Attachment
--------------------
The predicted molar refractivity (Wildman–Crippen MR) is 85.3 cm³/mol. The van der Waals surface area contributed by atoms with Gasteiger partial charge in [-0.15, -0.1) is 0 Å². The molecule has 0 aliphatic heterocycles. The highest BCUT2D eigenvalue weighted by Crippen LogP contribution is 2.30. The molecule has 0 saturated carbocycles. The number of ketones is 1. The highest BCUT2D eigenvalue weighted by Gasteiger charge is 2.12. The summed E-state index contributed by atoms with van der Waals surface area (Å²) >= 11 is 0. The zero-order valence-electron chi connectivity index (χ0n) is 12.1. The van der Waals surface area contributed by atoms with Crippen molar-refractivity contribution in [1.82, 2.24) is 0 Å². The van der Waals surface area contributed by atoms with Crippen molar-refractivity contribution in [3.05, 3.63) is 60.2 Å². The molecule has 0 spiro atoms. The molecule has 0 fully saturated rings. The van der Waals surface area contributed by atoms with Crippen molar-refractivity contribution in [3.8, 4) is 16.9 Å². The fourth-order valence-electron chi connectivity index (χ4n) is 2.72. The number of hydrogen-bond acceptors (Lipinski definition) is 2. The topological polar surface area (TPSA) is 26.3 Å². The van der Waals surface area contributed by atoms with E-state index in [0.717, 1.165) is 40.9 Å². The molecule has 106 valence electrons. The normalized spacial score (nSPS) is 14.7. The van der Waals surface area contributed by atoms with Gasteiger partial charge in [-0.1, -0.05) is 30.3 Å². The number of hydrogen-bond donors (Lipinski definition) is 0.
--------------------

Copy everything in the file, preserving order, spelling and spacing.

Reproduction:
The predicted molar refractivity (Wildman–Crippen MR) is 85.3 cm³/mol. The van der Waals surface area contributed by atoms with Gasteiger partial charge in [-0.15, -0.1) is 0 Å². The molecule has 0 aliphatic heterocycles. The highest BCUT2D eigenvalue weighted by Crippen LogP contribution is 2.30. The molecule has 0 saturated carbocycles. The number of ketones is 1. The highest BCUT2D eigenvalue weighted by Gasteiger charge is 2.12. The summed E-state index contributed by atoms with van der Waals surface area (Å²) >= 11 is 0. The zero-order valence-electron chi connectivity index (χ0n) is 12.1. The van der Waals surface area contributed by atoms with Crippen molar-refractivity contribution in [1.82, 2.24) is 0 Å². The van der Waals surface area contributed by atoms with Crippen molar-refractivity contribution in [3.05, 3.63) is 60.2 Å². The molecule has 0 spiro atoms. The molecule has 0 fully saturated rings. The van der Waals surface area contributed by atoms with Crippen molar-refractivity contribution in [3.8, 4) is 16.9 Å². The fourth-order valence-electron chi connectivity index (χ4n) is 2.72. The number of hydrogen-bond acceptors (Lipinski definition) is 2. The topological polar surface area (TPSA) is 26.3 Å². The van der Waals surface area contributed by atoms with E-state index in [0.717, 1.165) is 40.9 Å². The molecule has 106 valence electrons. The normalized spacial score (nSPS) is 14.7. The van der Waals surface area contributed by atoms with Gasteiger partial charge in [-0.1, -0.05) is 30.3 Å². The number of hydrogen-bond donors (Lipinski definition) is 0.